I challenge you as not only a CSA member, but as a person.  Not for just this summer or the summer, but for always.  I challenge you to look at your weekly bunches of collards and swiss chard and kale and to think of them as a golden item in your box.  Not as sub-par to the tomato and the sweet corn, but as a compliment to the tomato and the sweet corn.  I challenge you to learn to cook with them and to like them.  To try, try again even if the recipe you tried wasn’t a hit in your house.  Think Green!  

Sooo...What's in the Box???

Kohlrabi-  We harvested white and purple kohlrabi this week.  They are both the same on the inside, but they just have different colored skins.  Peel your kohlrabi with a pearing knife and chop it up and eat it with dip, grate it into a slaw, or put slices of it into a stir fry.  All of your greens will keep best in a plastic bag in the fridge.  

French Breakfast Radish-  These radishes are red on top and white on bottom.  They're a bit of spring treat.  Enjoy your radishes while you have them, as they will be gone and out of style until fall.  Radishes wont tolerate the heat coming up.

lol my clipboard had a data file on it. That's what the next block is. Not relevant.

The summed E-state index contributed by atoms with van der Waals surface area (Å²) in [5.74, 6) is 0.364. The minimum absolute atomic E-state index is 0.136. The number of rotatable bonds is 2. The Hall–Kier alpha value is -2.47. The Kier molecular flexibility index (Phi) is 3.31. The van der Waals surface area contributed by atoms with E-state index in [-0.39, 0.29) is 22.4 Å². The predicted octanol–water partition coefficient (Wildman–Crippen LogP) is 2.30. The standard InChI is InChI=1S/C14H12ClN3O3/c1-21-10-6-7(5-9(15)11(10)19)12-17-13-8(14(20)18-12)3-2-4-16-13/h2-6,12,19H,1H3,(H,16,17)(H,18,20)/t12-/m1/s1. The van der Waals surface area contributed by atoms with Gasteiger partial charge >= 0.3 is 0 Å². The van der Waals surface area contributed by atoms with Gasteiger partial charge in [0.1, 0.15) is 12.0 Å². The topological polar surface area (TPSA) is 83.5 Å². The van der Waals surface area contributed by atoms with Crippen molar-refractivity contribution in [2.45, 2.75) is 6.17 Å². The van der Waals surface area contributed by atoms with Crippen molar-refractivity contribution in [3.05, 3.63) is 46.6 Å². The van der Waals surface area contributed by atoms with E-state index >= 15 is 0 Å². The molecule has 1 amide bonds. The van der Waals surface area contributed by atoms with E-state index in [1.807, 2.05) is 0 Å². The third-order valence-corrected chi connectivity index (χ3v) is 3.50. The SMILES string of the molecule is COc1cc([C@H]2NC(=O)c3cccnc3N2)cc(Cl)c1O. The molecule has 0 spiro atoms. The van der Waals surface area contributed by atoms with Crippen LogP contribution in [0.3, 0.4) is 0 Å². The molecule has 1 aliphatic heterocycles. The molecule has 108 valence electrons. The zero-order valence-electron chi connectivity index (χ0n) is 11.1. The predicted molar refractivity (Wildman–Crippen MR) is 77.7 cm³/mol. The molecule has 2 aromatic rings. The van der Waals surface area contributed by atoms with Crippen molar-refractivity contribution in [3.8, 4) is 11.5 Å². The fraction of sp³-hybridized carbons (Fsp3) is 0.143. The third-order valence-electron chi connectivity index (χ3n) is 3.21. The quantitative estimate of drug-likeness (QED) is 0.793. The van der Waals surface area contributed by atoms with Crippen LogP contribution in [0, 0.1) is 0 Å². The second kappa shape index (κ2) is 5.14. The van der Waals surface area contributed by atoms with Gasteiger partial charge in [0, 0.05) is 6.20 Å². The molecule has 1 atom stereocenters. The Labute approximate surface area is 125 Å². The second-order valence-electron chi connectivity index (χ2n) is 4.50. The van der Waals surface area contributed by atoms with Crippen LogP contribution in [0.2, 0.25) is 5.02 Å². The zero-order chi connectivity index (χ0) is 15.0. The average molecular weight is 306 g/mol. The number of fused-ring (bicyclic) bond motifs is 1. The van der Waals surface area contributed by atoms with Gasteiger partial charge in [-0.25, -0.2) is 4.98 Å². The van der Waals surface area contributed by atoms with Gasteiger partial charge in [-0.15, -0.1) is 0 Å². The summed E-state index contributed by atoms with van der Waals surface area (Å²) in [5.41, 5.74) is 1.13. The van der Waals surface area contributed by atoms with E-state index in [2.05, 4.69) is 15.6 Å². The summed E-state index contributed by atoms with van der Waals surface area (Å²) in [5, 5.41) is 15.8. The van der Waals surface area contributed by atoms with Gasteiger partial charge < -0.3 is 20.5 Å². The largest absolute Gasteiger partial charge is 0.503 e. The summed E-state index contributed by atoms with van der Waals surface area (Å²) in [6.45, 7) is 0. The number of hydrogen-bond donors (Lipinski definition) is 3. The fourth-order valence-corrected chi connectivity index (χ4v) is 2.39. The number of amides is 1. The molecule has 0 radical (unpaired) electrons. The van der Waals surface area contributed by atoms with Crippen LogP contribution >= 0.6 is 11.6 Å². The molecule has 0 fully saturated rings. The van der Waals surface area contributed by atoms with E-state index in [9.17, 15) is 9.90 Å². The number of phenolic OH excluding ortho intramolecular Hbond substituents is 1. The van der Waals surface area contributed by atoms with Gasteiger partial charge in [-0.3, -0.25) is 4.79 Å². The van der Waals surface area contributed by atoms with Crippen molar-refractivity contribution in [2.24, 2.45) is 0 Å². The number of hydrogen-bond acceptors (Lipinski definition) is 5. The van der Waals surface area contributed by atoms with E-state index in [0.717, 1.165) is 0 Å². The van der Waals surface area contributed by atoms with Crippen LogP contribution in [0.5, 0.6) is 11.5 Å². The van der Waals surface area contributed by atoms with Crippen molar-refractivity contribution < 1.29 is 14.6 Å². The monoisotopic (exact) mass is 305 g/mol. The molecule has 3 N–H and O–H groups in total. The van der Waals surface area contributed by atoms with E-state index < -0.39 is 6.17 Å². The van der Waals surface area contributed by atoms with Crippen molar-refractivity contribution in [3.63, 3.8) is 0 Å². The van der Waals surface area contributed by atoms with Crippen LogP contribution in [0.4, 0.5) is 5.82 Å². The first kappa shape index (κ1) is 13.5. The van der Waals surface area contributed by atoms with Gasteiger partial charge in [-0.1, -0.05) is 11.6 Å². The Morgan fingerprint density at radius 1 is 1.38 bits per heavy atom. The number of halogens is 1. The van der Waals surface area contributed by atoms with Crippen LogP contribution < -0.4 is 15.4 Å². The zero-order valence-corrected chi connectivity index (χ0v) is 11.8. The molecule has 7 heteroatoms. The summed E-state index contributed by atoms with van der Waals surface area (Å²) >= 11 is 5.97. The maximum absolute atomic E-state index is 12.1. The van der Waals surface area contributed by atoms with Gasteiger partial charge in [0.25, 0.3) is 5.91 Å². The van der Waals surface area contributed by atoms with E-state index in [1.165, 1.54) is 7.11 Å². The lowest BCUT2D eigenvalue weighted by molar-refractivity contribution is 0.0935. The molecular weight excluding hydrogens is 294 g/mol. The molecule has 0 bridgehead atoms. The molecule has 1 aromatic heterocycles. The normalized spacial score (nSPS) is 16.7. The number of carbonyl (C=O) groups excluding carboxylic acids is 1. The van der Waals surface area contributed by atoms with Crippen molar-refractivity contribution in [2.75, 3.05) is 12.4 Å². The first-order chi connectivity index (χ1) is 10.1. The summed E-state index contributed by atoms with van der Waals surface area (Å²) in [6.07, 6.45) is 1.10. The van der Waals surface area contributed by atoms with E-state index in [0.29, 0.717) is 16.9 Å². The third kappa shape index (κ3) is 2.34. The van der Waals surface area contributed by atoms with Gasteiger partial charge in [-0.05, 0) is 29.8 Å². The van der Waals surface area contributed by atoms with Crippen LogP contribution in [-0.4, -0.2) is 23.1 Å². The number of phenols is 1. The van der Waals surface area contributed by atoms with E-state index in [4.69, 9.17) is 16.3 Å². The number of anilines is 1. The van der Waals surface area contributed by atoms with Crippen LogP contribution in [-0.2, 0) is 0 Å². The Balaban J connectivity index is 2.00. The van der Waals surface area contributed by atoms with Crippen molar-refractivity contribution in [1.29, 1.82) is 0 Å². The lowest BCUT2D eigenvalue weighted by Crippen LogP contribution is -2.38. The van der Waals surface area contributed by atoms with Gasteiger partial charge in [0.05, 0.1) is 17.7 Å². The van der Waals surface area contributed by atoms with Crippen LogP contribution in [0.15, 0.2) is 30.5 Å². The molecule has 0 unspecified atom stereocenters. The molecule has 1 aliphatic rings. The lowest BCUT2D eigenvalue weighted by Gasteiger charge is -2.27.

Hakurai Salad Turnips-  These guys are a little meatier than last week.  These turnips are meant to be a tender, spring turnip and will vary in texture, flavor and color a bit from your classic Fall Turnip.  Even though there are some holes in the greens, use the greens for cooking.  Washing_LettuceWorker Bees washing lottsa lettuce!

Garlic Scapes-  These little curly Q's are the garlic plant's attempt at making seed.  Each garlic plant sends out one scape each year in an effor to grow a seed head, these scapes happen to be very flavorful and tender.  Chop them up from the cut end up to the lime green nodule and use them like you would fresh garlic.  Their flavor isn't as potent as fresh garlic cloves are, so feel free to use more than what you would normally use for garlic.  These are truly a brief seasonal specialty item.  I love the garlic scapes!